Copyright
Bailey Tyler Bryan.

Stenotypy, the machine way in shorthand online

. (page 1 of 5)
Online LibraryBailey Tyler BryanStenotypy, the machine way in shorthand → online text (page 1 of 5)
Font size
QR-code for this ebook


wiSi-^-.:i#^SpilSiSfii^





THE LIBRARY

OF

THE UNIVERSITY

0¥ CALIFORNIA

LOS ANGELES






B. 0, BAXEE
UWYER

Dallas -'■



;[email protected]



The Machine Way in Shorthand



Revised by

B. T. BRYAN, Instruction Manager

The Stenotype Company





PEVTSED EDITION



Published by

THE STENOTYPE PRESS

INDIANAPOLIS, U. S. A.



COI'TRIGHT, 1915

THE STENOTYPE COMPANY



Copyright in Great Britain and Canada
Entered at Stationers' Hall



s ^ ^



PREFACE

The StenotAT^e's success diinng the three years it has been
taught in pubHc, private and parochial schools is sufficient evidence
that Stenotypy has improved the recording of speech in the
four most important essentials — ease, speed, accuracy and legi-
bility. By conserving energy it has become an expression of this
age of progress when better and faster methods, applied to a

f2 machine, are constantly supplementing and supplanting the cruder

ti hand methods in every line of endeavor.

>.

^ This manual, the outgrowth of valuable experience, presents

ti a simpler Stenotypy, more easily learned, written, read and taught.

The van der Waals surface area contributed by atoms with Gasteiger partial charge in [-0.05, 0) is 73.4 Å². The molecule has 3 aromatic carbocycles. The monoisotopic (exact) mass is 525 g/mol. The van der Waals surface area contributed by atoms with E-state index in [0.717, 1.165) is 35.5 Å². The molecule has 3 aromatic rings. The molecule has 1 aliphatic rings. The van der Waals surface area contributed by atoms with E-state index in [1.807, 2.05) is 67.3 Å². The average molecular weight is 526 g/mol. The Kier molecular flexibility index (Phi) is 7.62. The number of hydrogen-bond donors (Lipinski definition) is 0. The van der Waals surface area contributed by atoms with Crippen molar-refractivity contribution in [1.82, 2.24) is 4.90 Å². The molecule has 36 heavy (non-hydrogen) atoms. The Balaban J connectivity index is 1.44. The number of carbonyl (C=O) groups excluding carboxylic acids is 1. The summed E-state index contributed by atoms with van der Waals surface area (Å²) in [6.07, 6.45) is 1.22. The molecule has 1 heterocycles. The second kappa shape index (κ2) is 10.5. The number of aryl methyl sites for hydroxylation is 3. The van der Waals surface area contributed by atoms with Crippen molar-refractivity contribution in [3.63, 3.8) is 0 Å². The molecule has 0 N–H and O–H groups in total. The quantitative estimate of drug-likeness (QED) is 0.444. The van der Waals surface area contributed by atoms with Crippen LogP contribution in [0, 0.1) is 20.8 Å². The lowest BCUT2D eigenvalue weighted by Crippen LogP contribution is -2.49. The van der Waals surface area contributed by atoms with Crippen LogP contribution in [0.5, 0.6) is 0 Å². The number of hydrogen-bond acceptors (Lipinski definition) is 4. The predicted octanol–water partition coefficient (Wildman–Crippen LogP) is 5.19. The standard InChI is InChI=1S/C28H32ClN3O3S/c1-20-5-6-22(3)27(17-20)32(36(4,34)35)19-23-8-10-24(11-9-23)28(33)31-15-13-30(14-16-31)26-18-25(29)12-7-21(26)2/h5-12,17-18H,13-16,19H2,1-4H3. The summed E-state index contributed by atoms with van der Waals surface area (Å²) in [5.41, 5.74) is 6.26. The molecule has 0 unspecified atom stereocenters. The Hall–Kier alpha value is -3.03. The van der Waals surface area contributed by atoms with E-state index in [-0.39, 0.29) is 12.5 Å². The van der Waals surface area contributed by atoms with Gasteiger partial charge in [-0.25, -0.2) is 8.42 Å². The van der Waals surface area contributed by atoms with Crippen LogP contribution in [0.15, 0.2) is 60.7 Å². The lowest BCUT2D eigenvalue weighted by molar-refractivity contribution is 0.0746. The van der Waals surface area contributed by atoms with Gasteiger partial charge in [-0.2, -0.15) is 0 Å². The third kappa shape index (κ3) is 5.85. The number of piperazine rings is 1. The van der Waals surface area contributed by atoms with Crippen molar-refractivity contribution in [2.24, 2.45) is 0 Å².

"* In this edition everything unnecessary has been eliminated, but
nothing has been omitted that would help the beginning student
^ or the most expert operator. The system is complete and com-
v> prehensive, adequate to meet the severest test to which it may be
I put.

In presenting this edition to the public grateful acknowledg-
ment is made of the suggestions of teachers, students and writers,
c and especially of the service rendered by Misses Mary McEvoy
^ and Laura H. Smock in compiling it.

B. T. BRYAN
Indianapolis, U. S. A.
August, 1915.



TO THE TEACHER

Accuracy and speed on the Stenotype come with the ability to operate the
naachine easily and evenly with a light stroke and without hesitation between
strokes. This ability is acquired by intelligent and consistent practice and by
continued application of the Stenotypic principles.

FINGER EXERCISES. The results of touch operation with the Stenotype
are so superior to sight writing that the touch method should be used from the
beginning of the course and no other method of operation should be allowed.
To assist students to write by the touch method each of the first ten lessons in
this manual contains a group of Finger Exercises. The purpose of these exercises
is (1) to teach the keyboard and the relation of the letters one to another, (2) to
train the fingers and to make them supple, (3) to review the letters and combi-